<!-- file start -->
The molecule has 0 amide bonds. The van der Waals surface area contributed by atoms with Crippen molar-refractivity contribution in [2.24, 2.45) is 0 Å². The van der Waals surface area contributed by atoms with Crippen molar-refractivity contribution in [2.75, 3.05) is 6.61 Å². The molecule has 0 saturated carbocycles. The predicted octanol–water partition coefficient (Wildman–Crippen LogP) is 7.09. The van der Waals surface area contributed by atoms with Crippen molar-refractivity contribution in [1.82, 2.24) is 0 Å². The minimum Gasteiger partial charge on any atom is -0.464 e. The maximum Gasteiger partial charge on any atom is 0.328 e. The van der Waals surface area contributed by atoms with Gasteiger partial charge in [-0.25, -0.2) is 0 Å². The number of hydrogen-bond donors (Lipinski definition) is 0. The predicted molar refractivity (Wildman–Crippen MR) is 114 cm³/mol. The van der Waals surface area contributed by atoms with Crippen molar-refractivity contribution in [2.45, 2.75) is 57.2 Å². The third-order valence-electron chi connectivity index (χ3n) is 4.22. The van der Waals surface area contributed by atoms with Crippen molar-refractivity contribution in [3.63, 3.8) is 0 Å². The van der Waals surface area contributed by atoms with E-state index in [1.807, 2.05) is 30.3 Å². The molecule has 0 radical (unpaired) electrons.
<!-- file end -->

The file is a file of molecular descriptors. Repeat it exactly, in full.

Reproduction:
The molecule has 0 amide bonds. The van der Waals surface area contributed by atoms with Crippen molar-refractivity contribution in [2.24, 2.45) is 0 Å². The van der Waals surface area contributed by atoms with Crippen molar-refractivity contribution in [2.75, 3.05) is 6.61 Å². The molecule has 0 saturated carbocycles. The predicted octanol–water partition coefficient (Wildman–Crippen LogP) is 7.09. The van der Waals surface area contributed by atoms with Crippen molar-refractivity contribution in [1.82, 2.24) is 0 Å². The minimum Gasteiger partial charge on any atom is -0.464 e. The maximum Gasteiger partial charge on any atom is 0.328 e. The van der Waals surface area contributed by atoms with Gasteiger partial charge in [-0.25, -0.2) is 0 Å². The number of hydrogen-bond donors (Lipinski definition) is 0. The predicted molar refractivity (Wildman–Crippen MR) is 114 cm³/mol. The van der Waals surface area contributed by atoms with Crippen molar-refractivity contribution in [2.45, 2.75) is 57.2 Å². The third-order valence-electron chi connectivity index (χ3n) is 4.22. The van der Waals surface area contributed by atoms with Crippen molar-refractivity contribution in [3.63, 3.8) is 0 Å². The van der Waals surface area contributed by atoms with E-state index in [1.807, 2.05) is 30.3 Å². The molecule has 0 radical (unpaired) electrons.